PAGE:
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Re: How good is Perl for AI?

by Chmrr (Vicar)
on Nov 07, 2001 at 08:47 UTC ( #123767=note: print w/replies, xml ) Need Help??


in reply to How good is Perl for AI?

First off, as others have noted, the Perl AI mailing list is indeed functionning -- but it currently very low traffic. The following headers may help:

List-Post: <mailto:perl-ai@perl.org> List-Help: <mailto:perl-ai-help@perl.org> List-Unsubscribe: <mailto:perl-ai-unsubscribe@perl.org> List-Subscribe: <mailto:perl-ai-subscribe@perl.org>

As for using Perl for AI -- I have fooled around with the idea before. I found Perl's speed to be the only major limiting factor. I answered the question "why Perl?" with the following points:

  • Because I know it, and am comfortable with it. At that point, I was unwilling to leard Scheme or Lisp just to do AI.
  • Because I learn more writing my own system. There are innumerable more implementations out there, some more well-known than others. If I take it off the shelf and use it, I gain no deeper understanding of how it works.
  • Because I can tailor it to my needs. I was planning on making some fairly strange tweaks to how basic GP worked -- and to jump right into someone else's code, which might not have been built with such extensibility in mind, is a scary thought.
  • Because it's mostly cross-platform. Yes, so is Java and C, and lisp is mostly. But so is Perl -- why not?
  • Because I want to be crazy. Nobody had ever written a complete GP system in Perl. I didn't want that to be a possible point of leverage against a language I liked so much. ;>
  • Because I want to give something back. This goes along with writing my own, as well as being crazy. I was hoping to come out of the project with something that might be mildly useful to others. The chances of me doing that had I chosen another language were basically nil. I'm still trying to get myself to put it on CPAN, though. It'll get there Real Soon Now, I promise. I also got pings from the person who is writing a new genetic algorithms library. Unfortunatly, I've been lax in getting my implementation working with his system.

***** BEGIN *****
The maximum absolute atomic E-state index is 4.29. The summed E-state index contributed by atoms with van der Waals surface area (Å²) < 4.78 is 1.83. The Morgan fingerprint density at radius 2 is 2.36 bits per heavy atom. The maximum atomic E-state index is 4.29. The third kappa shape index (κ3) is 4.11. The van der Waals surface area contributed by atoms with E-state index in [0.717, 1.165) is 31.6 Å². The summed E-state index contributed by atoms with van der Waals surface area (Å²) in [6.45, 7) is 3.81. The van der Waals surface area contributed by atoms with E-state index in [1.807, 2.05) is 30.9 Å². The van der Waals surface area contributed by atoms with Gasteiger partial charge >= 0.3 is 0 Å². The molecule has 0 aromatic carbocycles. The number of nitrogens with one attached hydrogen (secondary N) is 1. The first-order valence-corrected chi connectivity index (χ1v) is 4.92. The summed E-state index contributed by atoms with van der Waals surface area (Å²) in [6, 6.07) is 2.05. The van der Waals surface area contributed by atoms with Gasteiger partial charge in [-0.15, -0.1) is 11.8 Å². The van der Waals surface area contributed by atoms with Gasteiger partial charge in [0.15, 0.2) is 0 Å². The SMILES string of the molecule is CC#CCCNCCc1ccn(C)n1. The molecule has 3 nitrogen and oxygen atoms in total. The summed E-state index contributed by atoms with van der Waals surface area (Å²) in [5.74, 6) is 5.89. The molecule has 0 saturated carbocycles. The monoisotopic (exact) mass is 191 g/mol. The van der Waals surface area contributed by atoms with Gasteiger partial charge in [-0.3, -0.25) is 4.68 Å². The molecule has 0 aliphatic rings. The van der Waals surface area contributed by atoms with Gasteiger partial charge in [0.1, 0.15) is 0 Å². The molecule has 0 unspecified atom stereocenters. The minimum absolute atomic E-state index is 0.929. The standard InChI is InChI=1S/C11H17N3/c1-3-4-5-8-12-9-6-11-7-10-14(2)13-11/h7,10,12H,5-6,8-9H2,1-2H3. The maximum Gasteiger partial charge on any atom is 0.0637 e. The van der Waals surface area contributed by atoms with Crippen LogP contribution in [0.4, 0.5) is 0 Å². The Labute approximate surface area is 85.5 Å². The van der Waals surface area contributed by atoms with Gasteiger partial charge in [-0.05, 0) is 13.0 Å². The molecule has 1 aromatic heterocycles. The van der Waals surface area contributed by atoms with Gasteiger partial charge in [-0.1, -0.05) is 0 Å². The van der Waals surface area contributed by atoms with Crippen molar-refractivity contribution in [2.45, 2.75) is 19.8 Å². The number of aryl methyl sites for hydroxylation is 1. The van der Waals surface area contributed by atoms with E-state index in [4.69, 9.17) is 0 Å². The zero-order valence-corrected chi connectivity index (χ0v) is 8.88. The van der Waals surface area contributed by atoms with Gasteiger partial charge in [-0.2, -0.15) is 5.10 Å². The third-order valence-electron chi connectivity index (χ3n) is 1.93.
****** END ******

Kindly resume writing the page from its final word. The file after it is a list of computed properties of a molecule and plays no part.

Anyways, just some pseudo-random thoughts.

perl -pe '"I lo*`+$^X$\"$]!$/"=~m%(.*)%s;$_=$1;y^+*`^ ve^#$&V"+@( NO CARRIER'

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[Corion]: But now I think statically (re)generating the Pod tests is a saner approach, and likely I'll regenerate the tests either in Makefile.PL or from xt/ but have them live below t/
[choroba]: I keep the snippets in files of their own, and use a Makefile to syntax highlight them and insert them into slides, while also running them and inserting the output if required
[Corion]: choroba: Ooooh - I didn't think of that! I write my presentations as POD and if it "roughly" looks like Perl code, I should also syntax-check that...
[haukex]: Yes sorry I don't run them all the time, my POD tests are only run as author tests (and are excluded when I'm using Devel::Cover)
[Corion]: choroba: Hmm - no, I keep the snippets inline, but as my framework also has support for capturing output etc., maybe I should do the same...
[Corion]: haukex: Yes, that approach is sane, and it heals the fragility of Pod parsers in a nice way while still syntax-checking stuff
[choroba]: Unfortunately, none of it is online
[haukex]: I figured that POD tests make sense, but only as author tests
[choroba]: I mean, the slides are, but not the makefile with scripts to create them
[Corion]: haukex: I've only now arrived at that revelation ;)

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